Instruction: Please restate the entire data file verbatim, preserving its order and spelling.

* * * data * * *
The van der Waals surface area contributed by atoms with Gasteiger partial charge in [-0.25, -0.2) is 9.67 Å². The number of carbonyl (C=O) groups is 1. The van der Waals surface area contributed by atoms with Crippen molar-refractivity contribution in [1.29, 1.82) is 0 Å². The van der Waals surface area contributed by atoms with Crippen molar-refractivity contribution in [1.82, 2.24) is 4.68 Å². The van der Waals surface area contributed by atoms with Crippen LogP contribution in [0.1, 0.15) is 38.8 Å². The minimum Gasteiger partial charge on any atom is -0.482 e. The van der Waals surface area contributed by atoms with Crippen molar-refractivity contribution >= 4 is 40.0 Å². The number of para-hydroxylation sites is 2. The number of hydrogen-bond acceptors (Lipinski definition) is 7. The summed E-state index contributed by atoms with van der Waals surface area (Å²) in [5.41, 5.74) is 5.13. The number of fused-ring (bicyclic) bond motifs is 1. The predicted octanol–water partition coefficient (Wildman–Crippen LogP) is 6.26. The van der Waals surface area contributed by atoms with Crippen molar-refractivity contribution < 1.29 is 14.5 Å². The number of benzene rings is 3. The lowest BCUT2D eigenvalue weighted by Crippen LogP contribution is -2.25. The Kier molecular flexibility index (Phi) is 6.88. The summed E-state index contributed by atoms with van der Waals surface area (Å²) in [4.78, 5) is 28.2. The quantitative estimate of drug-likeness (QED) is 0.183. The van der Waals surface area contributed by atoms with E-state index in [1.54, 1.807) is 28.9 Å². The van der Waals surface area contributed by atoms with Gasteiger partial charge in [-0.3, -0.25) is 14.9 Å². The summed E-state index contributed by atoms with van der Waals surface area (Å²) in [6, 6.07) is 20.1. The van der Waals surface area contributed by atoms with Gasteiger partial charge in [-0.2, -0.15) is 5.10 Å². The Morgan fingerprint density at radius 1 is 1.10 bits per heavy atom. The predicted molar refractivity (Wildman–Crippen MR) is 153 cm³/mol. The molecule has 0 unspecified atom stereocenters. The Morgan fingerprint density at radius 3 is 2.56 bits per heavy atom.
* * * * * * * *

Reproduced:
The van der Waals surface area contributed by atoms with Gasteiger partial charge in [-0.25, -0.2) is 9.67 Å². The number of carbonyl (C=O) groups is 1. The van der Waals surface area contributed by atoms with Crippen molar-refractivity contribution in [1.29, 1.82) is 0 Å². The van der Waals surface area contributed by atoms with Crippen molar-refractivity contribution in [1.82, 2.24) is 4.68 Å². The van der Waals surface area contributed by atoms with Crippen LogP contribution in [0.1, 0.15) is 38.8 Å². The minimum Gasteiger partial charge on any atom is -0.482 e. The van der Waals surface area contributed by atoms with Crippen molar-refractivity contribution >= 4 is 40.0 Å². The number of para-hydroxylation sites is 2. The number of hydrogen-bond acceptors (Lipinski definition) is 7. The summed E-state index contributed by atoms with van der Waals surface area (Å²) in [5.41, 5.74) is 5.13. The number of fused-ring (bicyclic) bond motifs is 1. The predicted octanol–water partition coefficient (Wildman–Crippen LogP) is 6.26. The van der Waals surface area contributed by atoms with Crippen molar-refractivity contribution < 1.29 is 14.5 Å². The number of benzene rings is 3. The lowest BCUT2D eigenvalue weighted by Crippen LogP contribution is -2.25. The Kier molecular flexibility index (Phi) is 6.88. The summed E-state index contributed by atoms with van der Waals surface area (Å²) in [4.78, 5) is 28.2. The quantitative estimate of drug-likeness (QED) is 0.183. The van der Waals surface area contributed by atoms with E-state index in [1.54, 1.807) is 28.9 Å². The van der Waals surface area contributed by atoms with Gasteiger partial charge in [-0.3, -0.25) is 14.9 Å². The summed E-state index contributed by atoms with van der Waals surface area (Å²) in [6, 6.07) is 20.1. The van der Waals surface area contributed by atoms with Gasteiger partial charge in [-0.2, -0.15) is 5.10 Å². The Morgan fingerprint density at radius 1 is 1.10 bits per heavy atom. The predicted molar refractivity (Wildman–Crippen MR) is 153 cm³/mol. The molecule has 0 unspecified atom stereocenters. The Morgan fingerprint density at radius 3 is 2.56 bits per heavy atom.